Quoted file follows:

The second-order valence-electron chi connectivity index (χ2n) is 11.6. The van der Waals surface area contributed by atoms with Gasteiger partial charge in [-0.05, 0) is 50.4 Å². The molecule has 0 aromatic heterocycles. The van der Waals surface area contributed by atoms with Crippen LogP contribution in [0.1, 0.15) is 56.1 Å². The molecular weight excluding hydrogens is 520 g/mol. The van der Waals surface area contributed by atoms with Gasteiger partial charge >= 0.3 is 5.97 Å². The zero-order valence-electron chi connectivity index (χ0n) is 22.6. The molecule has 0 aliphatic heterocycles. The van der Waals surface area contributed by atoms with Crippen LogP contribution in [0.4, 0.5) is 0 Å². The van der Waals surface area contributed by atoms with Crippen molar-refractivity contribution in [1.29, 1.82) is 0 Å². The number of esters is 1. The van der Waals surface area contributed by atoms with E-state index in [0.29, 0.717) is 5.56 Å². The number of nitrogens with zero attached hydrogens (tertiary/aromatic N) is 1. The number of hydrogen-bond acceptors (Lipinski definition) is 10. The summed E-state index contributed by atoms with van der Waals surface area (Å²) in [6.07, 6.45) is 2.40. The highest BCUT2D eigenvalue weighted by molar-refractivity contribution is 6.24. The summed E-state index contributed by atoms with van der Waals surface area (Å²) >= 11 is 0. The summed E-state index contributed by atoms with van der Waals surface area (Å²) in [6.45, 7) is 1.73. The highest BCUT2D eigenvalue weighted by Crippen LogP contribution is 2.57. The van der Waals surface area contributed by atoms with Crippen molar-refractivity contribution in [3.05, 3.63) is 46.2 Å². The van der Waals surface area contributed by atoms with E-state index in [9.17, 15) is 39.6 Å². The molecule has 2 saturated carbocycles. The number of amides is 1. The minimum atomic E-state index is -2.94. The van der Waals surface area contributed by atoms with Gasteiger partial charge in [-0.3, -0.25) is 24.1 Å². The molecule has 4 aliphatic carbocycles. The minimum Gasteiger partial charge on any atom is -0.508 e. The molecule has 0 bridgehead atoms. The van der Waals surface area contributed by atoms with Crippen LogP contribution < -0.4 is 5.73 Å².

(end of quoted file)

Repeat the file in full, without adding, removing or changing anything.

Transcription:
The second-order valence-electron chi connectivity index (χ2n) is 11.6. The van der Waals surface area contributed by atoms with Gasteiger partial charge in [-0.05, 0) is 50.4 Å². The molecule has 0 aromatic heterocycles. The van der Waals surface area contributed by atoms with Crippen LogP contribution in [0.1, 0.15) is 56.1 Å². The molecular weight excluding hydrogens is 520 g/mol. The van der Waals surface area contributed by atoms with Gasteiger partial charge >= 0.3 is 5.97 Å². The zero-order valence-electron chi connectivity index (χ0n) is 22.6. The molecule has 0 aliphatic heterocycles. The van der Waals surface area contributed by atoms with Crippen LogP contribution in [0.4, 0.5) is 0 Å². The van der Waals surface area contributed by atoms with Crippen molar-refractivity contribution in [1.29, 1.82) is 0 Å². The number of esters is 1. The van der Waals surface area contributed by atoms with E-state index in [0.29, 0.717) is 5.56 Å². The number of nitrogens with zero attached hydrogens (tertiary/aromatic N) is 1. The number of hydrogen-bond acceptors (Lipinski definition) is 10. The summed E-state index contributed by atoms with van der Waals surface area (Å²) in [6.07, 6.45) is 2.40. The highest BCUT2D eigenvalue weighted by molar-refractivity contribution is 6.24. The summed E-state index contributed by atoms with van der Waals surface area (Å²) >= 11 is 0. The summed E-state index contributed by atoms with van der Waals surface area (Å²) in [6.45, 7) is 1.73. The highest BCUT2D eigenvalue weighted by Crippen LogP contribution is 2.57. The van der Waals surface area contributed by atoms with Crippen molar-refractivity contribution in [3.05, 3.63) is 46.2 Å². The van der Waals surface area contributed by atoms with E-state index in [9.17, 15) is 39.6 Å². The molecule has 2 saturated carbocycles. The number of amides is 1. The minimum atomic E-state index is -2.94. The van der Waals surface area contributed by atoms with Gasteiger partial charge in [-0.3, -0.25) is 24.1 Å². The molecule has 4 aliphatic carbocycles. The minimum Gasteiger partial charge on any atom is -0.508 e. The molecule has 0 bridgehead atoms. The van der Waals surface area contributed by atoms with Crippen LogP contribution < -0.4 is 5.73 Å².